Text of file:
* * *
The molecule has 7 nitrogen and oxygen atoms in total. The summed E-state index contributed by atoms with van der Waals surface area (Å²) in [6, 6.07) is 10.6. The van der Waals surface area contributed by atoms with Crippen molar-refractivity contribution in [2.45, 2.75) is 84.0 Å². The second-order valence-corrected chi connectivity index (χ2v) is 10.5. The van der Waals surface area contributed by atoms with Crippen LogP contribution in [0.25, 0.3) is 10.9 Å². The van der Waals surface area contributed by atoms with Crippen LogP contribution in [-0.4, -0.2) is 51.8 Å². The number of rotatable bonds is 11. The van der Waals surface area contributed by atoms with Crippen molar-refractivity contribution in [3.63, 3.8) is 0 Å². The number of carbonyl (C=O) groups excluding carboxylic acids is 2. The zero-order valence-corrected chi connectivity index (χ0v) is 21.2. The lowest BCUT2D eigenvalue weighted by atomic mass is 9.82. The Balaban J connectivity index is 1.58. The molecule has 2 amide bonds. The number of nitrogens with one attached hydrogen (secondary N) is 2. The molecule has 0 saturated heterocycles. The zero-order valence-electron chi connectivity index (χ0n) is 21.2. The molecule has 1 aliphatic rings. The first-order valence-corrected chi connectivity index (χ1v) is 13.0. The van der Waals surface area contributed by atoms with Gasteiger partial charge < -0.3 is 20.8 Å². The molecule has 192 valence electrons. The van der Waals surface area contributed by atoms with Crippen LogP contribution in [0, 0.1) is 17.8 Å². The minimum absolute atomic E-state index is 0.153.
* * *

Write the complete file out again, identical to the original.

The molecule has 7 nitrogen and oxygen atoms in total. The summed E-state index contributed by atoms with van der Waals surface area (Å²) in [6, 6.07) is 10.6. The van der Waals surface area contributed by atoms with Crippen molar-refractivity contribution in [2.45, 2.75) is 84.0 Å². The second-order valence-corrected chi connectivity index (χ2v) is 10.5. The van der Waals surface area contributed by atoms with Crippen LogP contribution in [0.25, 0.3) is 10.9 Å². The van der Waals surface area contributed by atoms with Crippen LogP contribution in [-0.4, -0.2) is 51.8 Å². The number of rotatable bonds is 11. The van der Waals surface area contributed by atoms with Crippen molar-refractivity contribution in [3.63, 3.8) is 0 Å². The number of carbonyl (C=O) groups excluding carboxylic acids is 2. The zero-order valence-corrected chi connectivity index (χ0v) is 21.2. The lowest BCUT2D eigenvalue weighted by atomic mass is 9.82. The Balaban J connectivity index is 1.58. The molecule has 2 amide bonds. The number of nitrogens with one attached hydrogen (secondary N) is 2. The molecule has 0 saturated heterocycles. The zero-order valence-electron chi connectivity index (χ0n) is 21.2. The molecule has 1 aliphatic rings. The first-order valence-corrected chi connectivity index (χ1v) is 13.0. The van der Waals surface area contributed by atoms with Gasteiger partial charge < -0.3 is 20.8 Å². The molecule has 192 valence electrons. The van der Waals surface area contributed by atoms with Crippen LogP contribution in [0, 0.1) is 17.8 Å². The minimum absolute atomic E-state index is 0.153.